Big Sam can be Wenger's nemesis again
Former foe Allardyce can set up his Palace side to frustrate Wenger's title-chasing Arsenal
What would you do if you suffered the ignominy of being ousted from the most prestigious job in your chosen profession amid a myriad of accusations and no little scandal?
Lie low for an extended period before emerging meekly from the shadows?
As you've seen this week, that's just not the Sam Allardyce way.
Just a few short months after his dream job swiftly turned into an embarrassing nightmare - washed down with several pints of wine - Big Sam is very much back.
And the new Crystal Palace boss is already making headlines.
During his first week behind his shiny new desk at Selhurst Park, Allardyce was linked with a whole host of players, from Kieran Gibbs to Jermain Defoe and several others in between.
He became embroiled in a public spat with a mascot and, apparently has been so incensed by Wilfried Zaha's decision to play for the Ivory Coast in next month's African Nations Cup that he's preparing to flog off his star player for £30 million (S$53.2m).
Oh yes, and he secured a rare away point for the Eagles in his first game in charge at Watford on Boxing Day.
Tomorrow, Allardyce locks horns with his old adversary, Arsene Wenger, as Palace visit title-chasing Arsenal.
In years gone by, especially during his route one Bolton Wanderers days, it's fair to say that the two managers weren't exactly kindred spirits.
In his autobiography, released last year, Allardyce said of Wenger: "He has an air of arrogance. He's not one for inviting you into his office for a drink after games."
However, the ice between the two men appeared to be thawing ahead of Arsenal's visit to the Stadium of Light in April, when Allardyce's Sunderland side were desperate for a result in their quest to survive the drop.
A 0-0 draw meant a precious point for the Black Cats.
"I got under his skin, but those were the early days," he admitted in his pre-match press conference, referring in particular to the period between 2003 and 2006 when the Gunners won only one of eight physical encounters against Bolton.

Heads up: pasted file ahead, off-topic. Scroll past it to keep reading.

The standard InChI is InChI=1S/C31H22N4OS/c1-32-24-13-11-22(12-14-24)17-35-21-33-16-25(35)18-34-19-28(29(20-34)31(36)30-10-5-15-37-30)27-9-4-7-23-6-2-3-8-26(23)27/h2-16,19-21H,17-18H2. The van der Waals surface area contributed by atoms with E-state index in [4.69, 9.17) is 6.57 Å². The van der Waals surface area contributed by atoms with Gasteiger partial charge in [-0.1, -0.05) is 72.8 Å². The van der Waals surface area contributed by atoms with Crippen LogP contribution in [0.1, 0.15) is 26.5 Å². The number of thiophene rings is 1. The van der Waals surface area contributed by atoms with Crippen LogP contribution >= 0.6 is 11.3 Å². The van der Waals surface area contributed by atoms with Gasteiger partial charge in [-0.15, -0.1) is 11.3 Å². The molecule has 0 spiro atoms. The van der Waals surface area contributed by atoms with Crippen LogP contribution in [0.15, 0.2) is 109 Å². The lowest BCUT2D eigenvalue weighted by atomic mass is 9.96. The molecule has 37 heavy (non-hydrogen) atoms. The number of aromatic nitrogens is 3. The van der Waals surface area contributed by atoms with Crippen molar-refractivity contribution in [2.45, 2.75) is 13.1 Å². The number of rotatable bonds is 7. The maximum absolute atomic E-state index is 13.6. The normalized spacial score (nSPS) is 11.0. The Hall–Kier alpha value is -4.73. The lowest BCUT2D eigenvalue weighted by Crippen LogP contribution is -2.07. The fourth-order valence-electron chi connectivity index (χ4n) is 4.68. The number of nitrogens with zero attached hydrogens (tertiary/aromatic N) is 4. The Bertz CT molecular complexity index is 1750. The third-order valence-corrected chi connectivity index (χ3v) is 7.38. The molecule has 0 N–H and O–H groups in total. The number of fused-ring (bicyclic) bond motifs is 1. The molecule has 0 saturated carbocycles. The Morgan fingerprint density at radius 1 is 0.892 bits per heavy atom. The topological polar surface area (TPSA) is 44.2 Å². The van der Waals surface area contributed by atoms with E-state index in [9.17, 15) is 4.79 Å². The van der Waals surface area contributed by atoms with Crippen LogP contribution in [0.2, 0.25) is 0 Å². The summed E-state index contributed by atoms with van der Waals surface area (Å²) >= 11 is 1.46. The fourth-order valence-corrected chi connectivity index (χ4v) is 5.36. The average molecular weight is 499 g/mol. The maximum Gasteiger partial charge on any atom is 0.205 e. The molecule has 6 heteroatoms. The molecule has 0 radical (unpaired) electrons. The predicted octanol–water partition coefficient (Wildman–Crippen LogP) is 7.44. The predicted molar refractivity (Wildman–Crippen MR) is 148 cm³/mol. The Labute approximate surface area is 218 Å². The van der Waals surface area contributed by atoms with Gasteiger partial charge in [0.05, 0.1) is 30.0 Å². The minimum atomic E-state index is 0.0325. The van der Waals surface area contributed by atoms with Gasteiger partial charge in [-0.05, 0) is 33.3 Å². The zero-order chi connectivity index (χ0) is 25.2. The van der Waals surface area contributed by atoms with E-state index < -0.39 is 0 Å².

"Our meetings have been much more amicable since, on and off the field."
So amicable that in September, when the English Football Association axed Allardyce, Wenger was one of the few fellow managers to offer supportive words.
No doubt the pre-match handshake between the two men tomorrow will be reasonably warm then, as Allardyce looks to get the better of an Arsene Wenger team for the first time since May 2010.
Allardyce has taken on a sizeable task at Selhurst Park, but one that looks eminently more manageable than the shambles he inherited at Sunderland last season, when he worked wonders to somehow keep the Black Cats in the top division.
The likes of Zaha, Jason Puncheon, Christian Benteke (penalty-taking abilities aside), Yohan Cabaye and Andros Townsend offer real quality in attacking areas.
However, it's at the back where Palace have been struggling grimly, particularly on their travels.
Before Allardyce's appointment, they had conceded 10 times in their previous four away encounters.
Despite their woeful recent defensive record, and the fact that they are without suspended centre back Damien Delaney for the trip to the Emirates, Allardyce is no doubt capable of setting up his team to frustrate the Gunners - an outcome that may just reignite that old rivalry with his opposite number.
- Richard Lenton is the lead presenter at Eleven Sports Network. Join Richard and his studio guests for Eleven's live coverage of the Premier League, which includes tonight's clash between Manchester United and Middlesbrough (10.30pm), tomorrow's battles between Watford and Tottenham (9pm), and Arsenal and Palace (11.55pm), the Monday night showdown between Sunderland and Liverpool (10.30pm), and West Ham versus Manchester United on Tuesday morning (1.15am). For more details visit www.elevensports.sg